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Entire UCF Charter Class to Go Through Medical School For Free

The new medical school at the University of Central Florida in Orlando isn't yet fully accredited, but it has attracted some impressive students with its unique financial offer for the school's charter class. All 40 students have received full scholarships totaling $7 million, and the chief academic officer with the Association of American Medical Colleges commented, "It's the first time that an entire class will go through medical school completely debt free. I've never seen anything quite like this. It's a pretty gutsy thing to do."

The scholarship money was donated by members of the community, including individuals, hospitals, banks, and law firms. While the availability of full scholarships for the entire class will certainly get the word out about UCF's medical program, the dean of the medical school hopes a debt-free future will inspire students pursue their passion and said, "We believe that when they're not in debt, they do their very best work, and they're not handcuffed to any particular specialty."

Medical students often pursue careers as specialists, partially for the more lucrative salaries that come with those jobs. Without the burden of debt, the administration at UCF is hoping more students will choose to fill some of the state's shortage of primary care doctors.

The school received more than 4,400 applications and had only 40 spots to fill — would you apply to an unaccredited school under these unique circumstances?

Image Source: Getty
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bellaressa bellaressa 6 years
Actually, mkls6044, there are many schools that lack proper accreditation. I work in education and there is a law school that has many graduates and do not have accreditation and students can not sit for their state bar exam. Many people just want the degree and do not want to practice which can be useful in many careers. People need to be aware, because there has been many school who false advertise and they end up getting sued when students are promised one thing and then can't sit for exams when their studies are finished.
bellaressa bellaressa 6 years
Actually, mkls6044, there are many schools that lack proper accreditation. I work in education and there is a law school that has many graduates and do not have accreditation and students can not sit for their state bar exam. Many people just want the degree and do not want to practice which can be useful in many careers. People need to be aware, because there has been many school who false advertise and they end up getting sued when students are promised one thing and then can't sit for exams when their studies are finished.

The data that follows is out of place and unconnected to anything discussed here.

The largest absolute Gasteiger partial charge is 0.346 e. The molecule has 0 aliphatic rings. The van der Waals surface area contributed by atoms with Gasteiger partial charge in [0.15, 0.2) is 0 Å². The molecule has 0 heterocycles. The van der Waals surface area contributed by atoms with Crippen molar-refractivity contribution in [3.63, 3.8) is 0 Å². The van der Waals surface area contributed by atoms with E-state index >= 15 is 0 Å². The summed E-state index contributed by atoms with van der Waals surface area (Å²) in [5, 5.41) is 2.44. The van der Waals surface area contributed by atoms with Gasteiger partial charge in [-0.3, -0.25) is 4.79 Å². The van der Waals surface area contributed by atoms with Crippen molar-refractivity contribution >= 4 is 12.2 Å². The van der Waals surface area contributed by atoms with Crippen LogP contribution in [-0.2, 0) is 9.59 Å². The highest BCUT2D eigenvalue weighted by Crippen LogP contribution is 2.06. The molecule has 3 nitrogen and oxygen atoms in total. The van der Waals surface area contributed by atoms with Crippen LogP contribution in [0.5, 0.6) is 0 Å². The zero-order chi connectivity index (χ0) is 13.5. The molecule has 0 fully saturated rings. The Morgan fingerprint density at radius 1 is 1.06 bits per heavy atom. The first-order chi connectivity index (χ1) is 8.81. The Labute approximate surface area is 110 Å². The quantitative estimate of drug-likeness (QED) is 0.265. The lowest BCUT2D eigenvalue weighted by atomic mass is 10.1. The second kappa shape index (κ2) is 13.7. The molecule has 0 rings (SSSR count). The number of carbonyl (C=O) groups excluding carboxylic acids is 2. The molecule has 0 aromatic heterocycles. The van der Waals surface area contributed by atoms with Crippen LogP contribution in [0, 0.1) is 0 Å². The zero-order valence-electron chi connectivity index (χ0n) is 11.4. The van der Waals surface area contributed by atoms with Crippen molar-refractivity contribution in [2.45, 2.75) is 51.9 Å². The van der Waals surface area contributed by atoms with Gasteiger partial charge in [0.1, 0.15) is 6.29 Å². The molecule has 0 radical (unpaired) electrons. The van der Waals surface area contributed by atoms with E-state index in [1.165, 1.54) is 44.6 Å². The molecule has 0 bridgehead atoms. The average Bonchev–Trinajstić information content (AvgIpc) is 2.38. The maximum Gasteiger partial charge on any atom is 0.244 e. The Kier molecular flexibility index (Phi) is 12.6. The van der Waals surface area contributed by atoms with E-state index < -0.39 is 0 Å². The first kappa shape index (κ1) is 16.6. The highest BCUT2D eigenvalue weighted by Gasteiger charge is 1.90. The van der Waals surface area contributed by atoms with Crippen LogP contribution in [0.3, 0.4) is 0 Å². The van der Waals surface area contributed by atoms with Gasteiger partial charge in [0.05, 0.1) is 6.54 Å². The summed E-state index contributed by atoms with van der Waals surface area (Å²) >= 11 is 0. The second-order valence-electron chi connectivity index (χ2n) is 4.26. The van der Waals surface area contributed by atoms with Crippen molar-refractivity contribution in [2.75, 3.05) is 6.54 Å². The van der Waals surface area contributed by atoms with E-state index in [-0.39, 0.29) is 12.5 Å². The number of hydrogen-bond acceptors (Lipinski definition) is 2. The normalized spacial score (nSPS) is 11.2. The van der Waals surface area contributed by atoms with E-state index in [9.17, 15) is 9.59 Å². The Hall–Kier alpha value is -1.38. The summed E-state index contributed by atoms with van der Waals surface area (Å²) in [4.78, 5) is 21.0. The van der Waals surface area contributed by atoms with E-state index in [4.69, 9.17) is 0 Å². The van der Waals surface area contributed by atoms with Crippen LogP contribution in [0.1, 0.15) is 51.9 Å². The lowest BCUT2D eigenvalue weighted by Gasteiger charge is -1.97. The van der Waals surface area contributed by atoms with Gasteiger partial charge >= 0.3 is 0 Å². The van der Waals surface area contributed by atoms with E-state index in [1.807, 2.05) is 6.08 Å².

mkls6044 mkls6044 6 years
There is a new law school (UC Irvine) that is doing this for their first year this year as well. I'm not sure about medical schools, but law schools can get a temporary accreditation after maybe a year? and then keep working towards full accreditation. So they likely are not non-accredited for lack of trying, just for lack of opportunity- probably have to wait about a year before they can even try. Believe me, these kids would not go to this school if there was no possible way it would be accredited before they left. I'm sure UCF will be accredited by the time they graduate, and then they will be able to sit for boards etc.
GlowingMoon GlowingMoon 6 years
No. A lack of accreditation is a lack of established (accepted) standards as far as training and education. Accredited schools have been screened, and given a rubber-stamp of approval. It's a form of quality-assurance. A non-accredited does NOT have that approval, or possibly, failed the screening. When it comes to medical training, is it wise to forego this quality-assurance?? Yes, it's free, but what kind of quality training would one be receiving? Also, there's a matter of respect from peers and patients. I doubt a medical doctor would be taken as seriously (or respectfully) from his or her peers and patients if his or her training is from a non-accredited med school. In my opinion, this doctor would be no more than joke. JMHO.
GlowingMoon GlowingMoon 6 years
No. A lack of accreditation is a lack of established (accepted) standards as far as training and education. Accredited schools have been screened, and given a rubber-stamp of approval. It's a form of quality-assurance. A non-accredited does NOT have that approval, or possibly, failed the screening.When it comes to medical training, is it wise to forego this quality-assurance?? Yes, it's free, but what kind of quality training would one be receiving?Also, there's a matter of respect from peers and patients. I doubt a medical doctor would be taken as seriously (or respectfully) from his or her peers and patients if his or her training is from a non-accredited med school. In my opinion, this doctor would be no more than joke. JMHO.
ilanac13 ilanac13 6 years
well i think that given that UCF is a good school for other things and has a proven track record - that i would do it. trust me, in today's era, you should take whatever opportunities like this that you can knowing that med school is SO expensive. i hope that it works out for these 40 students and that the school gets it's accreditation (or whatever it's called)
supercoolnat supercoolnat 6 years
Why would you go to a school that's not accredited? Why would you see a doctor that went to a school that's not accredited? Sketchy...
bellaressa bellaressa 6 years
This is good to go to school for free but this is suspect. The school is not fully accredited so will the students be able to sit for the state boards and better yet if they leave and go to another state they may not be able to sit for the state boards thus making their degree worthless but hey their not paying for it.
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